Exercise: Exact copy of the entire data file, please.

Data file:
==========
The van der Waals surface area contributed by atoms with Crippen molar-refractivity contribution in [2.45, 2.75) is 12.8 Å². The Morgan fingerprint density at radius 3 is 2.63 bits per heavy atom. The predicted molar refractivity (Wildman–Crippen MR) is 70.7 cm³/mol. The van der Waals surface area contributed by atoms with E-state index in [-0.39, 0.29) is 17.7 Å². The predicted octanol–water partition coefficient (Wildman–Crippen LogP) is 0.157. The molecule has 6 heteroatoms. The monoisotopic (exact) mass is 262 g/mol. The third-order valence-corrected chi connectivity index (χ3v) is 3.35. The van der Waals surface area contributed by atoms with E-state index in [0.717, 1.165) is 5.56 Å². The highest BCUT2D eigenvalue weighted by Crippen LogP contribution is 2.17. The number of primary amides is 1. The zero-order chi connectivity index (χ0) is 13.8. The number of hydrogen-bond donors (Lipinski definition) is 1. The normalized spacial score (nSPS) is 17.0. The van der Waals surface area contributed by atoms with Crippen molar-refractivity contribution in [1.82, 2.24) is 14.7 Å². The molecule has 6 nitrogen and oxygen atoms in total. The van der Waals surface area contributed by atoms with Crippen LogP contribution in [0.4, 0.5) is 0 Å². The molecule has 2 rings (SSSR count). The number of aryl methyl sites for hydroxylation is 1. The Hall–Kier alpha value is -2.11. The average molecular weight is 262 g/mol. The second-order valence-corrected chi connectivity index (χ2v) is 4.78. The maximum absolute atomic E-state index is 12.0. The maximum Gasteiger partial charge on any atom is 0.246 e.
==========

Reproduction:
The van der Waals surface area contributed by atoms with Crippen molar-refractivity contribution in [2.45, 2.75) is 12.8 Å². The Morgan fingerprint density at radius 3 is 2.63 bits per heavy atom. The predicted molar refractivity (Wildman–Crippen MR) is 70.7 cm³/mol. The van der Waals surface area contributed by atoms with E-state index in [-0.39, 0.29) is 17.7 Å². The predicted octanol–water partition coefficient (Wildman–Crippen LogP) is 0.157. The molecule has 6 heteroatoms. The monoisotopic (exact) mass is 262 g/mol. The third-order valence-corrected chi connectivity index (χ3v) is 3.35. The van der Waals surface area contributed by atoms with E-state index in [0.717, 1.165) is 5.56 Å². The highest BCUT2D eigenvalue weighted by Crippen LogP contribution is 2.17. The number of primary amides is 1. The zero-order chi connectivity index (χ0) is 13.8. The number of hydrogen-bond donors (Lipinski definition) is 1. The normalized spacial score (nSPS) is 17.0. The van der Waals surface area contributed by atoms with Crippen molar-refractivity contribution in [1.82, 2.24) is 14.7 Å². The molecule has 6 nitrogen and oxygen atoms in total. The van der Waals surface area contributed by atoms with Crippen LogP contribution in [0.4, 0.5) is 0 Å². The molecule has 2 rings (SSSR count). The number of aryl methyl sites for hydroxylation is 1. The Hall–Kier alpha value is -2.11. The average molecular weight is 262 g/mol. The second-order valence-corrected chi connectivity index (χ2v) is 4.78. The maximum absolute atomic E-state index is 12.0. The maximum Gasteiger partial charge on any atom is 0.246 e.